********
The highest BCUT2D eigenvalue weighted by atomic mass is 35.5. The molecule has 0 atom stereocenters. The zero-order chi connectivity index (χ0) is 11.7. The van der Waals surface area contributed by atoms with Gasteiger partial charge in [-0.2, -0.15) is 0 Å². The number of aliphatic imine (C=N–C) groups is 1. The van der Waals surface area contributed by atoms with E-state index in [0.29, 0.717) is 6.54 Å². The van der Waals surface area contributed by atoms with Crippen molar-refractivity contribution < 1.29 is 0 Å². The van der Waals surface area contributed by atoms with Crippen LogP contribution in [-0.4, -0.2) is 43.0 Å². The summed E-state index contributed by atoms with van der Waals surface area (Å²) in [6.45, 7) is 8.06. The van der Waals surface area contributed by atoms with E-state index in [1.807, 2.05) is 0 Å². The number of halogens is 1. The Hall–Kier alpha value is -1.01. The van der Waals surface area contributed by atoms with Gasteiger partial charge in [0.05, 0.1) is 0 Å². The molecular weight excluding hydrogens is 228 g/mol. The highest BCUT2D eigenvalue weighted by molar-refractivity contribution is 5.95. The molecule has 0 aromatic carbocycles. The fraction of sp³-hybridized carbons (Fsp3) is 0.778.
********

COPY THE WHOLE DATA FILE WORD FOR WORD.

The highest BCUT2D eigenvalue weighted by atomic mass is 35.5. The molecule has 0 atom stereocenters. The zero-order chi connectivity index (χ0) is 11.7. The van der Waals surface area contributed by atoms with Gasteiger partial charge in [-0.2, -0.15) is 0 Å². The number of aliphatic imine (C=N–C) groups is 1. The van der Waals surface area contributed by atoms with E-state index in [0.29, 0.717) is 6.54 Å². The van der Waals surface area contributed by atoms with Crippen molar-refractivity contribution < 1.29 is 0 Å². The van der Waals surface area contributed by atoms with Crippen LogP contribution in [-0.4, -0.2) is 43.0 Å². The summed E-state index contributed by atoms with van der Waals surface area (Å²) in [6.45, 7) is 8.06. The van der Waals surface area contributed by atoms with E-state index in [1.807, 2.05) is 0 Å². The number of halogens is 1. The Hall–Kier alpha value is -1.01. The van der Waals surface area contributed by atoms with Gasteiger partial charge in [0.05, 0.1) is 0 Å². The molecular weight excluding hydrogens is 228 g/mol. The highest BCUT2D eigenvalue weighted by molar-refractivity contribution is 5.95. The molecule has 0 aromatic carbocycles. The fraction of sp³-hybridized carbons (Fsp3) is 0.778.